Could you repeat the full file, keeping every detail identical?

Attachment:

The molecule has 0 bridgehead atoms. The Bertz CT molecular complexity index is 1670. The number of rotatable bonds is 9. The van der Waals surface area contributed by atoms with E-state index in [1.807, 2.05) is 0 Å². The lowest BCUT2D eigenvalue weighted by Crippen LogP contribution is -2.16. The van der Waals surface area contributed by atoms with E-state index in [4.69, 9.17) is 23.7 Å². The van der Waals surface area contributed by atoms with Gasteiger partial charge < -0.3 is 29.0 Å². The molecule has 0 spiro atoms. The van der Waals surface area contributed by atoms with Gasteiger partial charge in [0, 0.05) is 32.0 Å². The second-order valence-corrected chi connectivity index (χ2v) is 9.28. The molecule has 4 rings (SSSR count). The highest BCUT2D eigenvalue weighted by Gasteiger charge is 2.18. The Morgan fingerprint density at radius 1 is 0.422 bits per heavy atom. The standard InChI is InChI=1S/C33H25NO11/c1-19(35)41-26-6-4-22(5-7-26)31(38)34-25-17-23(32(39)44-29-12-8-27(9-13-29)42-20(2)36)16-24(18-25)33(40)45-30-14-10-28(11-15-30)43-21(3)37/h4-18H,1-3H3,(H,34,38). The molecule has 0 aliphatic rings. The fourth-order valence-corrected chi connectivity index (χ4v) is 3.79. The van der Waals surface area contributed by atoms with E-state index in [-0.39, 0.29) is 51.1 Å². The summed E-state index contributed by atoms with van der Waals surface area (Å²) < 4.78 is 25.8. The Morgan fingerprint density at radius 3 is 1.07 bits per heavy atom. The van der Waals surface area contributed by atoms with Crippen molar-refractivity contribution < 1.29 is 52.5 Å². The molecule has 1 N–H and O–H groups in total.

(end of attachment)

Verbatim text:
The molecule has 0 bridgehead atoms. The Bertz CT molecular complexity index is 1670. The number of rotatable bonds is 9. The van der Waals surface area contributed by atoms with E-state index in [1.807, 2.05) is 0 Å². The lowest BCUT2D eigenvalue weighted by Crippen LogP contribution is -2.16. The van der Waals surface area contributed by atoms with E-state index in [4.69, 9.17) is 23.7 Å². The van der Waals surface area contributed by atoms with Gasteiger partial charge < -0.3 is 29.0 Å². The molecule has 0 spiro atoms. The van der Waals surface area contributed by atoms with Gasteiger partial charge in [0, 0.05) is 32.0 Å². The second-order valence-corrected chi connectivity index (χ2v) is 9.28. The molecule has 4 rings (SSSR count). The highest BCUT2D eigenvalue weighted by Gasteiger charge is 2.18. The Morgan fingerprint density at radius 1 is 0.422 bits per heavy atom. The standard InChI is InChI=1S/C33H25NO11/c1-19(35)41-26-6-4-22(5-7-26)31(38)34-25-17-23(32(39)44-29-12-8-27(9-13-29)42-20(2)36)16-24(18-25)33(40)45-30-14-10-28(11-15-30)43-21(3)37/h4-18H,1-3H3,(H,34,38). The molecule has 0 aliphatic rings. The fourth-order valence-corrected chi connectivity index (χ4v) is 3.79. The van der Waals surface area contributed by atoms with E-state index in [-0.39, 0.29) is 51.1 Å². The summed E-state index contributed by atoms with van der Waals surface area (Å²) < 4.78 is 25.8. The Morgan fingerprint density at radius 3 is 1.07 bits per heavy atom. The van der Waals surface area contributed by atoms with Crippen molar-refractivity contribution < 1.29 is 52.5 Å². The molecule has 1 N–H and O–H groups in total.